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A game of soccer.

Alternative forms[edit]


British English; Colloquial abbreviation for association football, via abbreviation assoc. +‎ -er (slang suffix); earlier socker (1885), also socca (1889), with soccer attested 1888.

Compare contemporary rugger, from Rugby, and note vulgar connotations of analogous *asser if abbreviating on first syllable.[1] Similarly constructed coinages from the same period include: brekker (breakfast), fresher (freshman) and footer (football). See Oxford -er.


  • (UK) IPA(key): /ˈsɒk.ə/
  • (file)
  • (US) IPA(key): /ˈsɑk.ɚ/
  • Rhymes: -ɒkə(ɹ)


soccer (uncountable)

  1. association football
    Synonyms: association football (UK, formal, rarely used), soccer football, football (ambiguous); see also Thesaurus:football
    • 1885 December 1, “Our Oxford Letter”, in The Oldhallian[1], page 171:
      The 'Varsity played Aston Villa and were beaten after a very exciting game; this was pre-eminently the most important "Socker" game played in Oxford this term.
    • 1888 February 15, “Charley Symonds”, in The Oxford Magazine[2], page 224:
      Golf is perhaps seven or eight years old in Oxford, ... football, seu Rugger, sive Soccer, not more than sixteen or seventeen.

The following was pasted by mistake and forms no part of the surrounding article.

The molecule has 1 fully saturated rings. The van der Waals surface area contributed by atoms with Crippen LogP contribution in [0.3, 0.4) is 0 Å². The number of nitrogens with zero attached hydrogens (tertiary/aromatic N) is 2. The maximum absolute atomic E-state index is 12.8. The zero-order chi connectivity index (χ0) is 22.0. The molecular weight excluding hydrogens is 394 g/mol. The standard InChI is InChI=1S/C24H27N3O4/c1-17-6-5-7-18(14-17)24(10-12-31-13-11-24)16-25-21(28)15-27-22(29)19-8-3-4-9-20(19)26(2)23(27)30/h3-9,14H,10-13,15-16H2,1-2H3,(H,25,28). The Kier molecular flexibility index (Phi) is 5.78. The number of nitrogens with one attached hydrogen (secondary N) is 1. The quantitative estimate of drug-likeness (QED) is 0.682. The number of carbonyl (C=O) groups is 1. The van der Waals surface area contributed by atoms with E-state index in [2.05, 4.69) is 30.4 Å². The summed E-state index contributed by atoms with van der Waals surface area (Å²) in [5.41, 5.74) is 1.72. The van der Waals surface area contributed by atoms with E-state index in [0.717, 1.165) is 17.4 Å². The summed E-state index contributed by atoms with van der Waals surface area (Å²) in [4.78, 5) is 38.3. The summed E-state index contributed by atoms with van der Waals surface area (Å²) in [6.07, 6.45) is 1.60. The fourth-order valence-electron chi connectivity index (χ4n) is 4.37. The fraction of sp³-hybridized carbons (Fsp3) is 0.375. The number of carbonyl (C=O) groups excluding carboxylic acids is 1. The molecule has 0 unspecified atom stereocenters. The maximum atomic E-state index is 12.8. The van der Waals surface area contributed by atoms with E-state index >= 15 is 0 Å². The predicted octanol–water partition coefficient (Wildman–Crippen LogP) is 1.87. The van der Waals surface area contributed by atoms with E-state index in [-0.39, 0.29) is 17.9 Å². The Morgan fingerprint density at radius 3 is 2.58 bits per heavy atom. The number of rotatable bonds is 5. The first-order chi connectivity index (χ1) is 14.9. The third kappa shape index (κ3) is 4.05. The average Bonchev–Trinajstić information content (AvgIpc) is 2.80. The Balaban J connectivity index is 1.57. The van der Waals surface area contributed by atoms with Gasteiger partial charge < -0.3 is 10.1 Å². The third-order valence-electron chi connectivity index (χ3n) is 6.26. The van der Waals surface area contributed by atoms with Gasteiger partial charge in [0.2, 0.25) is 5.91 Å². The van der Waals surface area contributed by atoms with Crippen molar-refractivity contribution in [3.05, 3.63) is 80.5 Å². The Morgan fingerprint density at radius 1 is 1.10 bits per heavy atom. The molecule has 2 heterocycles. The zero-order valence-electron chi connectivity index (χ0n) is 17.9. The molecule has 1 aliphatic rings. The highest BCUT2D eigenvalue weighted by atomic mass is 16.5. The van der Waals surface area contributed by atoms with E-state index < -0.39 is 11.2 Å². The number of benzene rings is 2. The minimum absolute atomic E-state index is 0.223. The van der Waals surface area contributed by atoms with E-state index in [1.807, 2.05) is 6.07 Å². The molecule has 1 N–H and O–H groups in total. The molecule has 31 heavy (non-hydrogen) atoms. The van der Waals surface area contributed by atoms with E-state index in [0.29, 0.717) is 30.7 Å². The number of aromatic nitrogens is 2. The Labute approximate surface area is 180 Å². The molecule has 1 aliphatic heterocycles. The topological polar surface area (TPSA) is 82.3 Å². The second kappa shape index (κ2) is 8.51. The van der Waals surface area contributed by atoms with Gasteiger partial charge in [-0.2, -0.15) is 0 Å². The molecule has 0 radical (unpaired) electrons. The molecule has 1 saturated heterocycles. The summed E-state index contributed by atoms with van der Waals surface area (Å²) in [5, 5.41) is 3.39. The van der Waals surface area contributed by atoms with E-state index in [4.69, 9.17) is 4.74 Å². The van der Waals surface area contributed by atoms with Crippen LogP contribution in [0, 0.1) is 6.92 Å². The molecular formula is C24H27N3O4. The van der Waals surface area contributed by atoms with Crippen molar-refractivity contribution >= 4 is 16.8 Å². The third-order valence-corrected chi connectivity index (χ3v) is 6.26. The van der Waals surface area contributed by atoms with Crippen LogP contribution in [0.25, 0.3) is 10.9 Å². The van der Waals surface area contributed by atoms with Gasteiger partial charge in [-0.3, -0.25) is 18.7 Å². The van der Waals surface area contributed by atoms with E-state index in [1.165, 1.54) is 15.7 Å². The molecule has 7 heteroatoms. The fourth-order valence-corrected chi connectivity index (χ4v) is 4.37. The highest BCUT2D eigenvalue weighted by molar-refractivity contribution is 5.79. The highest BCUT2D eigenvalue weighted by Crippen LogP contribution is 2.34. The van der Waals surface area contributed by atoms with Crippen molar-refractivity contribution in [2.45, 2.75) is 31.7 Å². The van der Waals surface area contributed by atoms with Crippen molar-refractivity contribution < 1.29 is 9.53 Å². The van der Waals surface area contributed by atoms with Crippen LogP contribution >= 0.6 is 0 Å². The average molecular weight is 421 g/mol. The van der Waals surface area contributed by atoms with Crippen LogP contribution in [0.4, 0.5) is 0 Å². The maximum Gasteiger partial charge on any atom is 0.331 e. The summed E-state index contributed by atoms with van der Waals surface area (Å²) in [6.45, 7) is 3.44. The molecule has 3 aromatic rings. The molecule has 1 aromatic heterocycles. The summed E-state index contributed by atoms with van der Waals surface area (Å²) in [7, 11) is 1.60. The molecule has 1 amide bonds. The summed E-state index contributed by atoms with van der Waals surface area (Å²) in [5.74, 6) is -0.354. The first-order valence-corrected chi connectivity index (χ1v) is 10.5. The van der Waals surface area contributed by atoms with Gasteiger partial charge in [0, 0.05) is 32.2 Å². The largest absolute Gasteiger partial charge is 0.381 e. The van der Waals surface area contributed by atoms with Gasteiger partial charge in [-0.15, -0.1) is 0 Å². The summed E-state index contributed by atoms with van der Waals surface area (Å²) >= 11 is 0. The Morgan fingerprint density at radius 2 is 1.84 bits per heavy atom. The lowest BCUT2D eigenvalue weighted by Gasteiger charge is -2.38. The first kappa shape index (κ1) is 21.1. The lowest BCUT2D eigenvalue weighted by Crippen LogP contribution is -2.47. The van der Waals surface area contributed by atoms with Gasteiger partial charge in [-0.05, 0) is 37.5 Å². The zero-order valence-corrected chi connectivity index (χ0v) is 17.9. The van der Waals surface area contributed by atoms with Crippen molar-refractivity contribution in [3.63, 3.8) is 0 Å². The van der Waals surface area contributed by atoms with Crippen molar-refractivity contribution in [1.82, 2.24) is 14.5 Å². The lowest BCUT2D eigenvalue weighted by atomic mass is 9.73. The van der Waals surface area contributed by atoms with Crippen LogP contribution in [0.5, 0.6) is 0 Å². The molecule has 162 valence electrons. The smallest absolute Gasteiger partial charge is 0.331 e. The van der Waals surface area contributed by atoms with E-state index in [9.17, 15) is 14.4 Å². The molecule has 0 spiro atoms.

• 1889 September 16, “Football Prospects in the West of England”, in The Western Daily Press, volume 63, number 9757, Bristol, page 7:
      Those who play under the "Socker" (Association) rules in the North of England, the Midlands, and Scotland take no heed of the warmness of the weather
    • 1890, Albert Barrère and Charles Leland, A Dictionary of Slang, Jargon & Cant[3], volume 2, Ballantyne, page 275:
      Socker (public schools), football played according to the Association Rules
    • 1987, Charles Hughes, The Football Association Coaching Book of Soccer: Tactics and Skills, London: BBC, →ISBN:

Usage notes[edit]

  • football (soccer) is more commonly used in the UK, Ireland, and many other places in the world, with the exception of the US, Canada, Australia, and South Africa.

Derived terms[edit]

Related terms[edit]




soccer (third-person singular simple present soccers, present participle soccering, simple past and past participle soccered)

  1. (Australian rules football) To kick the football directly off the ground, without using one's hands.
    • 1990 Geoffrey Blainey, A Game of Our Own: The Origins of Australian Football, 2003, Black Inc. Publishing, p73.
      The rule seems to have encouraged players to soccer the ball along the ground.
    • 2008, John Devaney, Full Points Footy′s WA Football Companion, page 334,
      [] West Perth seemed on the verge of victory, only to succumb by 4 points after a soccered goal from Old Easts with less than half a minute remaining.
    • 2010 March 27, Michael Whiting, “Lions give Fev debut to remember”, AFL - The official site of the Australian Football League.
      Fevola showed the best and worst of his play after dropping a simple chest mark, only to regather seconds later and soccer the ball through from the most acute of angles.


  1. ^ Douglas Harper (2001–2021) , “soccer”, in Online Etymology Dictionary

Further reading[edit]





soccer m (uncountable)

  1. (Canada, Quebec, Louisiana) soccer (association football)


See also[edit]